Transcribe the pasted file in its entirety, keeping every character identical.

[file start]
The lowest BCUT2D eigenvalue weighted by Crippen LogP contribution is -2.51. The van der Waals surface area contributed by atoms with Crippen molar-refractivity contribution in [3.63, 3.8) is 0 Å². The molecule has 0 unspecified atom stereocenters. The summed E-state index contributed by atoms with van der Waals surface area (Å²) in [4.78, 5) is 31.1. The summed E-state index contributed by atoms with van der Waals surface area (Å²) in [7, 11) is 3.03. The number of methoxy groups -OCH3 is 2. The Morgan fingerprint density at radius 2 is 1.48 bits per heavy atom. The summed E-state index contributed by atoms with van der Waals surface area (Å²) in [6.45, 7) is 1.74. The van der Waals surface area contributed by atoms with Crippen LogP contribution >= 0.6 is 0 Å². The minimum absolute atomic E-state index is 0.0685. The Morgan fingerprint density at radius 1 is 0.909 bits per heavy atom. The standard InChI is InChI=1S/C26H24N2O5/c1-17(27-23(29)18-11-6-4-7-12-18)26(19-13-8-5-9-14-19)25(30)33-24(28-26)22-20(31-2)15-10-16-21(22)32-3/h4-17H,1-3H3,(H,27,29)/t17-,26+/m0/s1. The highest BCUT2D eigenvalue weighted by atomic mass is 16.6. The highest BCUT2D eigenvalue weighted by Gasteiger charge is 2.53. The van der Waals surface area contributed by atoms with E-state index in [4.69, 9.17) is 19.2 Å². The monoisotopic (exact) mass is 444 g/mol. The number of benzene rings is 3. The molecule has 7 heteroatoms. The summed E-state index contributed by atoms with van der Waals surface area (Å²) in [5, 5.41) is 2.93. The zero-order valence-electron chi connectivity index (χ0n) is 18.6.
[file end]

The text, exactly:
The lowest BCUT2D eigenvalue weighted by Crippen LogP contribution is -2.51. The van der Waals surface area contributed by atoms with Crippen molar-refractivity contribution in [3.63, 3.8) is 0 Å². The molecule has 0 unspecified atom stereocenters. The summed E-state index contributed by atoms with van der Waals surface area (Å²) in [4.78, 5) is 31.1. The summed E-state index contributed by atoms with van der Waals surface area (Å²) in [7, 11) is 3.03. The number of methoxy groups -OCH3 is 2. The Morgan fingerprint density at radius 2 is 1.48 bits per heavy atom. The summed E-state index contributed by atoms with van der Waals surface area (Å²) in [6.45, 7) is 1.74. The van der Waals surface area contributed by atoms with Crippen LogP contribution >= 0.6 is 0 Å². The minimum absolute atomic E-state index is 0.0685. The Morgan fingerprint density at radius 1 is 0.909 bits per heavy atom. The standard InChI is InChI=1S/C26H24N2O5/c1-17(27-23(29)18-11-6-4-7-12-18)26(19-13-8-5-9-14-19)25(30)33-24(28-26)22-20(31-2)15-10-16-21(22)32-3/h4-17H,1-3H3,(H,27,29)/t17-,26+/m0/s1. The highest BCUT2D eigenvalue weighted by atomic mass is 16.6. The highest BCUT2D eigenvalue weighted by Gasteiger charge is 2.53. The van der Waals surface area contributed by atoms with E-state index in [4.69, 9.17) is 19.2 Å². The monoisotopic (exact) mass is 444 g/mol. The number of benzene rings is 3. The molecule has 7 heteroatoms. The summed E-state index contributed by atoms with van der Waals surface area (Å²) in [5, 5.41) is 2.93. The zero-order valence-electron chi connectivity index (χ0n) is 18.6.